Regular monitoring and adaptation are key for conflict sensitive programming

Christian Aid staff were able to identify the escalation of tensions at an early stage whilst conducting a monitoring exercise. This prompted the design of a series of adaptations, which included bringing together community leaders from both ethnic groups to provide a clear overview of the program objectives, its rationale and the criteria used to identify beneficiaries. Indeed, community engagement in the early stages of any program builds trust, it sets a relationship between equal partners, and promotes accountability and transparency.

Working on conflict and peace means transforming inter-group dynamics

Furthermore, the inclusive nature and design of the adaptation not only allowed for tensions to be diffused, but it also created a positive interaction between Hutu and Hunde community leaders who were tasked to work together to address any tensions until the end of the food distribution.

It is important to anticipate harm before it even occurs – Lessons from South Sudan

In the South Sudanese region of Northern Bahr el-Ghazal, Christian Aid operates a large humanitarian intervention providing immediate needs assistance, protection to Gender Based Violence (GBV), strengthening of grass-roots conflict prevention and long-term socio-economic support to communities affected by the armed conflict.

The Christian Aid team anticipated a potential risk of Doing Harm by identifying early on a very low number of male participants in agriculture livelihood support and Village and Saving Loan Associations (VSLA). Although the program had initially been designed to have a strong focus on women empowerment, due to their disproportionate exposure to poverty relative to their male counterparts,  the team did not anticipate that only 18% of participants would be men.

Although such disparity might not raise any alarms at first sight, previous experience has shown that projects that solely or so disproportionately engage women over men have the potential to drive resentment from male counterparts. Livelihood programs can lead to changes in traditional social and gender norms, and if not monitored carefully they can risk increasing the incidence of some forms of GBV. For example, domestic violence can increase if partners or family members feel threatened by or resentful of women’s new found economic independence – especially in conflict-affected States where male family members may not be able to meet their traditional responsibilities as “breadwinners” due to the impact of war.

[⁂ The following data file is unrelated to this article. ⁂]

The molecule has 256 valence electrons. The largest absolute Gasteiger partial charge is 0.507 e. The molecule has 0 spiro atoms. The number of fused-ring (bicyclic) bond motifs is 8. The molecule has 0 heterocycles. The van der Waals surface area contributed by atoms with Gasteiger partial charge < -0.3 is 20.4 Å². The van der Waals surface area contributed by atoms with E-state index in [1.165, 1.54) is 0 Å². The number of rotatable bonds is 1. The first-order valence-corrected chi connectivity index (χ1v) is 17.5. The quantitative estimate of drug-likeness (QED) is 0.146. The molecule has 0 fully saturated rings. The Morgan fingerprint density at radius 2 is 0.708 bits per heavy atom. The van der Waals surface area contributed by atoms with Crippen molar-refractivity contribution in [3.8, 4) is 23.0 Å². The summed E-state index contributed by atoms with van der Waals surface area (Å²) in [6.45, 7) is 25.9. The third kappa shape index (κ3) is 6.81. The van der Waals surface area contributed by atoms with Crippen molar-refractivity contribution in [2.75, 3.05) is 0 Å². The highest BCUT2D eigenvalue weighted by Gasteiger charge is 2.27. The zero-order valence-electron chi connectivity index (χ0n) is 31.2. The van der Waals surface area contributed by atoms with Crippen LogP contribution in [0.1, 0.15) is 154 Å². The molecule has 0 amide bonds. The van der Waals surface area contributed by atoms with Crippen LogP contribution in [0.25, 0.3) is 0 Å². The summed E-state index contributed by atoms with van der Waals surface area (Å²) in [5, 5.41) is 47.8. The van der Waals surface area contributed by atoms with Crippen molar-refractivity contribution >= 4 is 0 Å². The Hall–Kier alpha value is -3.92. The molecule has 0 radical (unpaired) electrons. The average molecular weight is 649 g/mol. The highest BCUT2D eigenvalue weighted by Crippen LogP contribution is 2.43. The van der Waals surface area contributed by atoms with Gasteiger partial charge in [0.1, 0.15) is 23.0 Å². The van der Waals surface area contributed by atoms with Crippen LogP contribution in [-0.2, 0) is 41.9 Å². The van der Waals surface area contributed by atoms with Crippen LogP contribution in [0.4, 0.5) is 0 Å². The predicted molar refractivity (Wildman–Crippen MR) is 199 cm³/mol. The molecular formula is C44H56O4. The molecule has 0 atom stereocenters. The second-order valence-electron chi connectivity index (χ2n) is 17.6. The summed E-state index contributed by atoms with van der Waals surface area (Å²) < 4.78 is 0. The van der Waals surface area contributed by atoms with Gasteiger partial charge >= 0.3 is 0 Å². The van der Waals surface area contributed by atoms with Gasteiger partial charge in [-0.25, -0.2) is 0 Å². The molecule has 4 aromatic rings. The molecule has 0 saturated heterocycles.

Whereas the program adaptation in DRC was triggered in response to tensions caused by the project, in South Sudan the team reacted in anticipation and before any harm could be recorded. This points to a tenet of conflict sensitive programming, which is the ability of program staff to anticipate negative consequences before they even take place through regular monitoring and applying the necessary adaptations.

Conflict sensitivity also means understanding the impact projects have across gender lines

The team in South Sudan commissioned a gender-sensitive context analysis to better understand how the program could increase male participation. Among other recommendations, the analysis showed males’ preference for livestock farming over agriculture livelihood support, which is heavily influenced by traditional gender roles. In a context where the volume of herd is often seen as a marker of wealth and a guarantee for marriage (as well as being the main source of income and food for the majority of the population), males are often socially encouraged to accumulate livestock. The report also shed light on men’s reluctance to join VSLAs due to their preference for income-generating activities, which are seen to produce quicker gains. The findings were taken on board to ensure a more even participation of men into program activities.

If gender-blind, humanitarian action has a potential to increase violence against women and girls. Regular monitoring of how activities impact gender relations within the household, and quick adaptations are key to avoid harm and reduce levels of violence.

For further information on CAI’s work please see the following link and contact Eric Sanchez

You can also follow Eric’s work on Twitter at @EdeEric